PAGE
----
Barbara Burns talks to Martin Brady and Helen Hughes, co-editors of The Cinema of Danièle Huillet and Jean-Marie Straub which recently appeared in Legenda’s Transcript series.
BB. Danièle Huillet and Jean-Marie Straub were a remarkable filmmaking duo. They made films in French, German and Italian that were politically radical and controversial, and that challenged the conventional commercial model. What attracts you to their work, and why is its legacy so important?
HH. Huillet’s and Straub’s work is probably the most radical body of political cinema since 1945. And the most consistent and recognisable too! Remarkably, their approach is already fully developed in their first short film of 1963 (Machorka-Muff), an adaptation of a short story by the German writer Heinrich Böll satirizing West German rearmament and the legacy of Nazism. As works of political modernism, heavily indebted to Bertolt Brecht, their films can be situated alongside the more famous oeuvre of Jean-Luc Godard and Anne-Marie Miéville, although Huillet and Straub didn’t go through different phases or experiment with new technologies and genres in the same way as their Swiss/French compatriots.
As Marxists, Huillet and Straub remained politically and stylistically committed across fifty or more films to a particularly rigorous kind of appropriation of the cultural heritage – of prose, drama, poetry, music, and painting – to reveal the fissures, contradictions and injustices of contemporary society. That may sound severe or ascetic, and their films can be that as well, but they are also beautiful, profoundly humane, and often very funny, as in their absurdist adaptation of a short story of Marguerite Duras about a boy who refuses to learn what he doesn’t already know (En rachâchant, 1983), their adaptation of Franz Kafka’s novel Amerika (Class Relations, 1984), and their wonderfully lively and energetic staging of Arnold Schoenberg’s comic opera Von heute auf morgen in 1997. And talking of innovation, the Schoenberg film is still the only fully live opera film ever made, ‘a revolution in the history of opera films’, as one commentator has put it.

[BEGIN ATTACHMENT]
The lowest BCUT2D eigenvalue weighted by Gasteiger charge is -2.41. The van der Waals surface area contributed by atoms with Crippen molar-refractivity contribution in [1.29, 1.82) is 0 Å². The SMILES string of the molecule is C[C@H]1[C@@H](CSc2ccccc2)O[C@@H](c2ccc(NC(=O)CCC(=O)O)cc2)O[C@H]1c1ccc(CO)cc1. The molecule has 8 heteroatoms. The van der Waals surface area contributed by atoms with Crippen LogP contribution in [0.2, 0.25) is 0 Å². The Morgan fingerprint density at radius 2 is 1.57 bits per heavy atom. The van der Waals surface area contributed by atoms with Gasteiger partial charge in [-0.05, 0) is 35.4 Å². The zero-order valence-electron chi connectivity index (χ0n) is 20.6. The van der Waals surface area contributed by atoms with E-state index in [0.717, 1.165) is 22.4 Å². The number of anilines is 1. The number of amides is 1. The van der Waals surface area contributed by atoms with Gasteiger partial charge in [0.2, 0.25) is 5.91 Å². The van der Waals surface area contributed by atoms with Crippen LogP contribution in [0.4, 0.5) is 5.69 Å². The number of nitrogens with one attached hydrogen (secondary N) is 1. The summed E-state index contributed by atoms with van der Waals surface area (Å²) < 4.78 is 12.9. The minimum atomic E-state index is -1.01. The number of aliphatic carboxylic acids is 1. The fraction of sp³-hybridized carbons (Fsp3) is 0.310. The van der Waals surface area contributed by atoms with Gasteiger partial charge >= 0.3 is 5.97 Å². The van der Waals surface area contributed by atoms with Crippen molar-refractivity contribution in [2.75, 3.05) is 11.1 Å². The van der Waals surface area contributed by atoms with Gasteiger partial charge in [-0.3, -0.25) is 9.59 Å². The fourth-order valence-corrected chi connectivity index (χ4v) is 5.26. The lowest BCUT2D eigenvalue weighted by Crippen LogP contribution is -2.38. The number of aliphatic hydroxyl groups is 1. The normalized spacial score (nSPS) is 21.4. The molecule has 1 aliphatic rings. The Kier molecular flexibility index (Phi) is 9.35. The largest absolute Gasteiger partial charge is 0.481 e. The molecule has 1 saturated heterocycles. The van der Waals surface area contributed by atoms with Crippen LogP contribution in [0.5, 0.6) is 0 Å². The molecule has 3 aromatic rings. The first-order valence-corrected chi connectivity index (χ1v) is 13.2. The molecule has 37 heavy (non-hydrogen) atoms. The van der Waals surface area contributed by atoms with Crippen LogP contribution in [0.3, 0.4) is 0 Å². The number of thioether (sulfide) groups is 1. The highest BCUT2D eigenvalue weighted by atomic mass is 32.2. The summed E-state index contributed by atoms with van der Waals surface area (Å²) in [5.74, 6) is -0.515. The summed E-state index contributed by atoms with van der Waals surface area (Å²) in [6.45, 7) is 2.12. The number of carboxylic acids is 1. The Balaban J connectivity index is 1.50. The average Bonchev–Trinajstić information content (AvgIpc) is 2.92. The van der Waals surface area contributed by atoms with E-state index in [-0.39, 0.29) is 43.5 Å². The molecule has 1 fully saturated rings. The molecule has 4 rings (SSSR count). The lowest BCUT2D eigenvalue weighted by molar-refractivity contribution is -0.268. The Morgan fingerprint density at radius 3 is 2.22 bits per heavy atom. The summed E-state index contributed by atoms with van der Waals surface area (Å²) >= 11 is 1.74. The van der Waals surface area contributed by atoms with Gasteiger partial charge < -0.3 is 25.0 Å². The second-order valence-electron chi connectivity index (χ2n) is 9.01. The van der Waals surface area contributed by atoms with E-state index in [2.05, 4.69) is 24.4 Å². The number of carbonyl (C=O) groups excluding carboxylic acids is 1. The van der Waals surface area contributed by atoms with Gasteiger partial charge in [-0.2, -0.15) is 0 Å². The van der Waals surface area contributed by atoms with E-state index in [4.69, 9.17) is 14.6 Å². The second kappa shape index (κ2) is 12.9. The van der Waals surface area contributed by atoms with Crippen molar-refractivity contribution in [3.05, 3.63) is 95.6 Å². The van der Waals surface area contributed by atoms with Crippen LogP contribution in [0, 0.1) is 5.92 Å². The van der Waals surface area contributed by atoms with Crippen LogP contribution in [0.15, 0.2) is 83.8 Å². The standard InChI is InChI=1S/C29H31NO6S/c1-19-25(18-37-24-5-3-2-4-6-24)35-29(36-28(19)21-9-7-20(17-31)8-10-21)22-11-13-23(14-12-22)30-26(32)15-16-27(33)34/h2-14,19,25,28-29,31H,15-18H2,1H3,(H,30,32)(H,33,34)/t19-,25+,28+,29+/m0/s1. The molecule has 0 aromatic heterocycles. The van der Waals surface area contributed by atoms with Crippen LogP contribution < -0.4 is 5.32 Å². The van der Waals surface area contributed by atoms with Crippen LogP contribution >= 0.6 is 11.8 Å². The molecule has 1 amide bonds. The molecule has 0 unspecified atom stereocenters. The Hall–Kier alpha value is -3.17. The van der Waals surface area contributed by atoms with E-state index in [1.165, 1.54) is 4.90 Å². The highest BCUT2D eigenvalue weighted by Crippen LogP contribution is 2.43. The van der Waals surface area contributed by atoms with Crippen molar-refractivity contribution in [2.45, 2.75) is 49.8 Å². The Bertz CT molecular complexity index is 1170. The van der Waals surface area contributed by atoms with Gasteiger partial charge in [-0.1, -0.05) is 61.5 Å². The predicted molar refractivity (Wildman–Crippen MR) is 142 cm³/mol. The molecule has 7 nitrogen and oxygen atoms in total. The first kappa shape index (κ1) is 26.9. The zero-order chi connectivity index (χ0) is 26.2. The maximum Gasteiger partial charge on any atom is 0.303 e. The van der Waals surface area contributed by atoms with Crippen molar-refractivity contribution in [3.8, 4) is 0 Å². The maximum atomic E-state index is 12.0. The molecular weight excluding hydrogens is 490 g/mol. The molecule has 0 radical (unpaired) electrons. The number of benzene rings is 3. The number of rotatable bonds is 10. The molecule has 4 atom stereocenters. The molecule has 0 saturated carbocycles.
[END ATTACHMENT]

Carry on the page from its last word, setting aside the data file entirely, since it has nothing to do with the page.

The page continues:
BB. You highlight the fact that critical responses to Huillet and Straub’s cinema have employed the rhetoric of ignition and explosion. Can you explain why these terms are so pertinent?
MB. Modernism, especially of the political kind, was surely always meant to be explosive, to upset the lazy and challenge the status quo! In the case of Huillet and Straub there’s a direct precedent for the rhetoric of political and artistic dynamite in the writings of the German philosopher Walter Benjamin, someone the directors were fond of quoting. He described in his famous late essay on history and revolution – ‘Theses on the Philosophy of History’ of 1940 – how the seemingly inexorable forward movement of history-as-catastrophe needs to be exploded apart. The shards and splinters of that history can then be reassembled in exciting and unexpected ways to offer new perspectives and opportunities for revolutionary change.
Benjamin’s essay is being quoted a lot these days, be it at the Marxism 2023 festival in London or on Radio 3’s ‘Private Passions’, as people recognize the need for radical social, political and ecological change. What Benjamin in the notes for his essay nicely calls applying the ‘emergency brake’. That’s what the films of Huillet and Straub do!
BB. Was Huillet and Straub’s cinematic work well received? Did audiences understand what they were trying to achieve, or were the films perceived as being too austere and intellectual?
MB. In the seventies, someone coined the term ‘Godard-Straub’ cinema for radical political filmmaking, and quite a few people ran with it, especially in the lively debates in the famous UK film journal Screen. Regrettably sexist as the term undoubtedly was – in omitting Huillet and Miéville of course – it has had a lasting resonance. Yes, the films are certainly challenging, but difficulty is a good thing, isn’t it? As the East German composer Paul Dessau put it, difficulty is what makes things interesting: ‘thinking is famously uncomfortable... we have to do a lot of things that are uncomfortable. Building Socialism isn’t comfortable.’
BB. How did your book come about?
HH. The book is a product of enthusiasm. In fact, that could have been its title if it hadn’t already been used for a special issue journal on their work in 1975. It was also a suggestion for the title of the 2019 retrospective in London out of which the book evolved. Ricardo Matos Cabo, working in collaboration with the Goethe-Institut London, curated a full retrospective across four months with workshops, discussions and so forth. It was an unexpected success, especially for the BFI who had feared that it might be ‘box-office poison’. Thousands of tickets were sold and a hard-core of loyal fans and filmmakers attended dozens of screenings. Lots of us kept meeting up again and again at the events, and out of this enthusiasm the book was born.